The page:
Sunday, January 20, 2013

100 years ago: The birth of Cleon Skousen

Be ye not unequally yoked together with unbelievers: for what fellowship hath righteousness with unrighteousness? and what communion hath light with darkness?
And what concord hath Christ with Belial? or what part hath he that believeth with an infidel?
II Corinthians 6:14-15

On January 20, 1913, political theorist W. Cleon Skousen was born in the Raymond, Alberta; a lifelong Mormon, he grew up in California. Mr. Skousen was an FBI agent from 1940-1951, and police chief of Salt Lake City from 1956-1960. He was a supporter of the John Birch Society and made his name writing and speaking against Communism and the New World Order. His best-known book was The Naked Communist (1958); other books of his included The Naked Capitalist (1970); The Five Thousand Year Leap (1981); and The Cleansing of America (2010). He died in Salt Lake City on January 9, 2006, 11 days before his 93rd birthday. Mr. Skousen's views have been embraced by some--including Mormons such as Glenn Beck--and denounced by many others.

I heard Mr. Skousen speak on the campus of the University of Alberta on May 5, 1983, following Eldridge Cleaver in an appearance sponsored by the Freemen Institute (now known as the National Center for Constitutional Studies). I had read a newspaper item sometime earlier stating that Mr. Cleaver, a former leader of the Black Panther movement in the United States and a professing Christian by the late 1970s, was flirting with Mormonism (strange, given the Church of Jesus Christ of Latter-day Saints' historic attitude toward blacks); indeed, seven months after his Edmonton appearance, Mr. Cleaver was baptized as a Mormon, and was apparently still a member at the time of his death at the age of 62 on May 1, 1998. Mr. Cleaver's conversion to Mormonism didn't have any apparent influence on his behaviour, since he developed a cocaine addiction and had numerous brushes with the law. As I recall his speech at the U of A, his message consisted mainly of how he became disillusioned with Communism after spending time in societies dominated by it. There was nothing in his address that mainstream conservatives would have disagreed with.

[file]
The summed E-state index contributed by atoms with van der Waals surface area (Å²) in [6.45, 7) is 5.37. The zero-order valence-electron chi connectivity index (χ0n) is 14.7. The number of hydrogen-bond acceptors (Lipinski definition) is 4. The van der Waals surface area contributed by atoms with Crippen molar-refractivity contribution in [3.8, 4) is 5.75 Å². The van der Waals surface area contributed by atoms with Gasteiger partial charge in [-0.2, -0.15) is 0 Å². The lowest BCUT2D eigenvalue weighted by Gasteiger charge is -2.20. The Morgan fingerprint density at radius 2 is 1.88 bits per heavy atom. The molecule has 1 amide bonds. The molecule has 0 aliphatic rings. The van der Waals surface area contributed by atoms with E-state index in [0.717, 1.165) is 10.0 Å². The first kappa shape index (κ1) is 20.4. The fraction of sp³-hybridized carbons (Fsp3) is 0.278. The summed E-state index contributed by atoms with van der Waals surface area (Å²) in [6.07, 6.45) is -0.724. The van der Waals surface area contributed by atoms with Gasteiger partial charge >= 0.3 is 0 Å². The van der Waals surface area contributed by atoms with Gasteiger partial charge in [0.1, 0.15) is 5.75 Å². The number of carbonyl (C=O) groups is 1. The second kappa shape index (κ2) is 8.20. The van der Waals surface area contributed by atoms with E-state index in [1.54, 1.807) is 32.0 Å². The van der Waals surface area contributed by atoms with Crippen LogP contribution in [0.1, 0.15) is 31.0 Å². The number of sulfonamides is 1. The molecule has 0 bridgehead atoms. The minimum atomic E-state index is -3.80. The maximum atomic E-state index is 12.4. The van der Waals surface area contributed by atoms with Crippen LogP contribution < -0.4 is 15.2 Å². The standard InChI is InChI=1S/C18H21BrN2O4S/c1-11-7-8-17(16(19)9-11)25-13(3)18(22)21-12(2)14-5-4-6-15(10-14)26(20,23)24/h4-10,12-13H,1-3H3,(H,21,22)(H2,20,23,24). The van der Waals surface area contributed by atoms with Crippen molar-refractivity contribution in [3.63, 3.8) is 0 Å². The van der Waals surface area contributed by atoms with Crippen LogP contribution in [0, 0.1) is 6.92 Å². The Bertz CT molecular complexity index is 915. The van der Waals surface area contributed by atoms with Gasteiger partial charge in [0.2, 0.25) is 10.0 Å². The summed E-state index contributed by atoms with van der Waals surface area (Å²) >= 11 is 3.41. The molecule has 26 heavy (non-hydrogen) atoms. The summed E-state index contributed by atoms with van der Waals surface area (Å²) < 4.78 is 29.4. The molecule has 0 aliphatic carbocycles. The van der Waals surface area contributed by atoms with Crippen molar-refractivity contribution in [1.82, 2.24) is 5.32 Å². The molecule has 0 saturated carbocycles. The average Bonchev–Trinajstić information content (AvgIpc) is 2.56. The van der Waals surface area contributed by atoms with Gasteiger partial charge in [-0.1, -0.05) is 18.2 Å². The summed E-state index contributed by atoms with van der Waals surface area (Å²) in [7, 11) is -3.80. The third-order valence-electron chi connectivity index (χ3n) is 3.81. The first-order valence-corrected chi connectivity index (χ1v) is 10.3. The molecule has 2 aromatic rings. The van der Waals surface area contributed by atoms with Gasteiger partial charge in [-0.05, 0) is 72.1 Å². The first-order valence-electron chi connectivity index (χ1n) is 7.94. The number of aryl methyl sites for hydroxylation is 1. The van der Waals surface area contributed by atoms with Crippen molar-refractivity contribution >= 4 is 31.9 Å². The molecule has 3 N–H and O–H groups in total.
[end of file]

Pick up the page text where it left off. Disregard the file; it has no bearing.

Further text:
I'd never heard of Mr. Skousen or the Freemen Institute, but as I recall, the FI billed itself as an organization interested in promoting constitutional government. I don't remember much of Mr. Skousen's talk, but if I recall correctly it seemed to focus mainly on things that would have been of interest to Americans, and seemed somewhat inapplicable to Canada. I started to suspect that the Freemen Institute was a Mormon front, and that suspicion was heightened by a look at the audience, which consisted mostly of young people who had a "Mormon look" about them--better-groomed and better-dressed than average, looking as though they had stepped out of a television show from the 1950s.

Mr. Skousen and the Freemen Institute were popular with some Christians and political conservatives at the time, and some Christians were appearing at conferences sponsored by FI (as well as with the Unification Church ("Moonie") front organization CAUSA International, perhaps unwittingly (the Freemen Institute, like a typical front, didn't come right out and say that it was a Mormon front organization). This sort of fellowship with unbelievers on the basis of similarity of political views is in disobedience to scripture, and should be avoided by Christians, regardless of how worthwhile the cause appears to be. Such forbidden fellowship may have affected the results of a few elections in the last few decades, but it hasn't resulted in a more godly society.

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